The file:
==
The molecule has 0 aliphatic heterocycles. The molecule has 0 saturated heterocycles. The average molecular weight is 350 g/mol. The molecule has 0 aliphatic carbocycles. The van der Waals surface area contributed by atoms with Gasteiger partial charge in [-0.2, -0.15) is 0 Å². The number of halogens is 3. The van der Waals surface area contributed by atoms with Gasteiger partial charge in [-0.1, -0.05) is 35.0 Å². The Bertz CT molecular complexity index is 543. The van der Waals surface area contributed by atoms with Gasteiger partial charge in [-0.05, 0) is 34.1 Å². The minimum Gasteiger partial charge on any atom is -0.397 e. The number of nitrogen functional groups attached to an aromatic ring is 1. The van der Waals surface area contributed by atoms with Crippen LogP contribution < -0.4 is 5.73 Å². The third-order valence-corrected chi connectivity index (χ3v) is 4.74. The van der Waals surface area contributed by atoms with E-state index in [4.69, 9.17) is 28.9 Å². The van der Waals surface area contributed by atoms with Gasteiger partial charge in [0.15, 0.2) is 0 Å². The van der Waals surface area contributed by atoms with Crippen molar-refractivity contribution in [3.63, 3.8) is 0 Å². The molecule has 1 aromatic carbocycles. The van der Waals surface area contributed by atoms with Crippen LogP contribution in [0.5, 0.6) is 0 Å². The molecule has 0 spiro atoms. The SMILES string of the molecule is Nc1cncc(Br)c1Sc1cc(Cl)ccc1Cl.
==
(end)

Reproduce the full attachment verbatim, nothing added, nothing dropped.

The molecule has 0 aliphatic heterocycles. The molecule has 0 saturated heterocycles. The average molecular weight is 350 g/mol. The molecule has 0 aliphatic carbocycles. The van der Waals surface area contributed by atoms with Gasteiger partial charge in [-0.2, -0.15) is 0 Å². The number of halogens is 3. The van der Waals surface area contributed by atoms with Gasteiger partial charge in [-0.1, -0.05) is 35.0 Å². The Bertz CT molecular complexity index is 543. The van der Waals surface area contributed by atoms with Gasteiger partial charge in [-0.05, 0) is 34.1 Å². The minimum Gasteiger partial charge on any atom is -0.397 e. The number of nitrogen functional groups attached to an aromatic ring is 1. The van der Waals surface area contributed by atoms with Crippen LogP contribution < -0.4 is 5.73 Å². The third-order valence-corrected chi connectivity index (χ3v) is 4.74. The van der Waals surface area contributed by atoms with E-state index in [4.69, 9.17) is 28.9 Å². The van der Waals surface area contributed by atoms with Gasteiger partial charge in [0.15, 0.2) is 0 Å². The van der Waals surface area contributed by atoms with Crippen molar-refractivity contribution in [3.63, 3.8) is 0 Å². The molecule has 1 aromatic carbocycles. The van der Waals surface area contributed by atoms with Crippen LogP contribution in [0.5, 0.6) is 0 Å². The molecule has 0 spiro atoms. The SMILES string of the molecule is Nc1cncc(Br)c1Sc1cc(Cl)ccc1Cl.